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deminks Donating Member (1000+ posts) Send PM | Profile | Ignore Sun Apr-24-11 07:47 AM
Original message
(Farm) Subsidies on the table

If everything is now on the table for federal budget cuts, that includes payments to those who put food on our tables.

The deficit debate could be a turning point for Kansas lawmakers on Capitol Hill, whove long seen agricultural subsidies as essential to protect the nations farm families and food production.

To get serious about the debt is to tackle entitlement reform, and that includes the farm bill, Sen. Pat Roberts, R-Kan., recently told the Agribusiness Club of Washington.

Just as he was as chairman of the House Agriculture Committee for the 1996 farm bill, Roberts will be a key player in writing the 2012 farm bill (his seventh as a lawmaker) now as ranking Republican on the Senate Agriculture Committee.

(end snip)

The question is which subsidies is he talking about, the $30 million in grants to small and mid-sized farmers, or the $15 billion given out to agribusiness corporate welfare.

Small farms get small help compared to subsidies for agribusiness


In 2009, Congress doled out $15 billion in farm subsidies. According to Food First, 90 percent of that sum went to the production of five crops - corn, wheat, rice, soy and cotton.

"Most of that 90 percent went to the large farming corporations," Shattuck said. "Much of those commodities were not used for food, but for animal feed and industrial applications. Cotton is not even a food."

The subsidy system primarily assists agribusiness, firms like Archer Daniels Midland and Cargill. Mid-sized farms, although they often appear to make a great deal of money, often and the year in the red because of costs.

"A mid-sized farm will typically have $500,000 in sales and $600,000 in costs," she said. "At the same time, ADM, with the aid of their farm subsidy, will buy corn for cheaper than it cost the mid-sized farmer to produce it."

(end snip)

It will be important to know which subsidies are being cut. Somehow this all fits into their "prosperity for me, austerity for you" theme, I am certain.

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sendero Donating Member (1000+ posts) Send PM | Profile | Ignore Sun Apr-24-11 08:05 AM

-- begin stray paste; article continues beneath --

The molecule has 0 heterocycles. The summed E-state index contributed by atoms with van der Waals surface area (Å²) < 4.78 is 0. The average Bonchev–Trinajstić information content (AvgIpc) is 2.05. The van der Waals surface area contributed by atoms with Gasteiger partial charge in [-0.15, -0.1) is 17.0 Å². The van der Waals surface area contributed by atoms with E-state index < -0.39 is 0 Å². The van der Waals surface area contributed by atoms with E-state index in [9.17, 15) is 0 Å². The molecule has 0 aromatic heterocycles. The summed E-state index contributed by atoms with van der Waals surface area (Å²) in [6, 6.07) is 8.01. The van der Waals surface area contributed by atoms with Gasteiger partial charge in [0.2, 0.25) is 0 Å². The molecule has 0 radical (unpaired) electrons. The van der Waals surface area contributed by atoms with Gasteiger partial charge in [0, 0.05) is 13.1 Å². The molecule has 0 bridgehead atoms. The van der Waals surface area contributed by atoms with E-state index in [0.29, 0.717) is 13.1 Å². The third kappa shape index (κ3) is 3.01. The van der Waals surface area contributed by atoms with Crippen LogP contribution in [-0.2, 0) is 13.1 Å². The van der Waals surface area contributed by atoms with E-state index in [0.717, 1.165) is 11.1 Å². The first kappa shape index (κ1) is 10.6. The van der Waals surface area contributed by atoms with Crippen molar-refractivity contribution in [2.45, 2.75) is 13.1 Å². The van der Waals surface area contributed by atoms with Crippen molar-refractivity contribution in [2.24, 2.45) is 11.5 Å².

Response to Original message
1. Subsidies...
.... would be ok with me as long as they were limited to actual family farms. Any operation with over a million dollars a year is not a family farm and should not get one dime of my tax money.

But you watch, Obama isn't going to do anything to stop corporate welfare, only the little guy will get squeezed.
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greymattermom Donating Member (680 posts) Send PM | Profile | Ignore Sun Apr-24-11 08:09 AM
Response to Original message
2. a good thing
that rural Kansans will see their subsidies considered as contributing to the national debt.
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SpiralHawk Donating Member (1000+ posts) Send PM | Profile | Ignore Sun Apr-24-11 08:10 AM
Response to Reply #2
3. Socialism for Republicons
I reckon...
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madokie Donating Member (1000+ posts) Send PM | Profile | Ignore Sun Apr-24-11 08:11 AM
Response to Original message
4. It'll be the little guys who get the shaft, err cuts
The fatcats might loose 1 percent while the little guy gets cut to the bone to the tune of 50 to 75 percent. My numbers :-) Is what I expect to see.
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Motown_Johnny Donating Member (1000+ posts) Send PM | Profile | Ignore Sun Apr-24-11 08:14 AM
Response to Original message
5. Then ethanol subsidies need to be the first ones to be cut

Corn based ethanol is an experiment that has failed. Continuing to throw good money after isn't helping.

Let's start using that farmland for things people can eat and increase the supply to help keep the costs from skyrocketing.
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ThomWV Donating Member (1000+ posts) Send PM | Profile | Ignore Sun Apr-24-11 08:16 AM
Response to Original message
6. Food prices, which are already rising faster than general inflation, would go insane